To compensate for our own blindness, we chose a multisensory approach. The NMC defines new media literacy as the set of abilities and skills required for proficiency where the aural, visual, and digital realms overlap. These include the ability to understand the power of images and sounds, to recognize and use that power, to manipulate, transform, and pervasively distribute digital media, and to easily adapt digital media to new forms.
This definition is both distinct from and resonant with definitions borrowed from work in literacy and in cognitive science. For example, the ability to understand, recognize, manipulate, and put to use the power of images involves a set of skills often referred to as visual literacy. Visually literate individuals have an imaginative ability to see and understand the messages communicated with images, as well as to create, modify, and use visual cues and images. An emerging concept, visual literacy overlaps with related areas like visual/graphic representation, visual communication, semiotics, and iconography. Meanwhile, aural literacy involves a similar set of skills related to sounds and music, whereas digital literacy complements aural literacy and visual literacy and adds a set of skills that draw not only on creativity but also design. Digitally literate individuals are able to manipulate and transform the images they see and the sounds they hear, to distribute them in new and compelling ways, and to easily adapt them to new forms. The ability to find what you need online, when you need it, is also an important digital skill, an area that overlaps with information literacy.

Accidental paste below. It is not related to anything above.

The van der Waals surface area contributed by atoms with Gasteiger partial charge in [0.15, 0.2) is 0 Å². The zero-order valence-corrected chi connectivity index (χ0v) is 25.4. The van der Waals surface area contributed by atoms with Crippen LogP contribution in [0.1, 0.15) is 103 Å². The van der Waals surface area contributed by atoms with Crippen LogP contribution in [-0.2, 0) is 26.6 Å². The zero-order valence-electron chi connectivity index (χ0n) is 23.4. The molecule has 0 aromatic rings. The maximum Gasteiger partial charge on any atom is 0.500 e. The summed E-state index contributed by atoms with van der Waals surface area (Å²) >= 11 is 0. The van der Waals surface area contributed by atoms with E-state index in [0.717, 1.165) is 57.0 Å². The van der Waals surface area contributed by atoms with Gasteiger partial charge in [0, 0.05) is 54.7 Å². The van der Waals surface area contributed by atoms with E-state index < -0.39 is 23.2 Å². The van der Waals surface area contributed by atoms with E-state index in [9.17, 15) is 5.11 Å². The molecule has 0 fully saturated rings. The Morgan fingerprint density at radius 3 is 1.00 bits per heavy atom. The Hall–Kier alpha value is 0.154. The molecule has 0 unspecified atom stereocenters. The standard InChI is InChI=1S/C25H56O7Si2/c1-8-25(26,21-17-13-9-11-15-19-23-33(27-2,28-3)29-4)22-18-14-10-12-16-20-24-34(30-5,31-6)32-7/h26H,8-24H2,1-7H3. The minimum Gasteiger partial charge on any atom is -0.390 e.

So, Whats So New in New Media Literacy?
With all these overlapping definitions, one might wonder what is really new here. Are we not simply engaged in the time-honored academic practice of hair-splitting? It may seem so—until one looks closely at the dynamics of communication among college and pre-college-age students. Todays young people, across the globe and with very few exceptions, have grown up in an era in which the Internet is commonplace. For most of them, cell phones are the only phones they have ever known. Years of gameplay have refined their visual pathways, and they are used to making entire classes of decisions at twitch speed. Social considerations about the digital divide aside, by the time these students reach college and university campuses, they will expect the network to be fast, invisible, and anywhere they want it. Their informal communications, which will typically involve as many as six open instant message (IM) channels at once, will use all the bandwidth available, both network and mental, for watching video files, listening to audio and music files, sending IMs, and sharing these files.
Looking for something to call this emerging form of communication, Ive been referring to it as Net-Gen communication, since it is closely associated with the members of the Net Generation.2 Reflecting on the ways people are employing Net-Gen communication to express themselves, to communicate, and to interact, several sources have reached some illuminating conclusions:
- Net-Gen communication is multimodal. Young people who are adept at interpreting meaning in sound, music, still and moving images, and interactive components not only seem quite able to cope with messages that engage several of these pathways at once but, in many cases, prefer them.3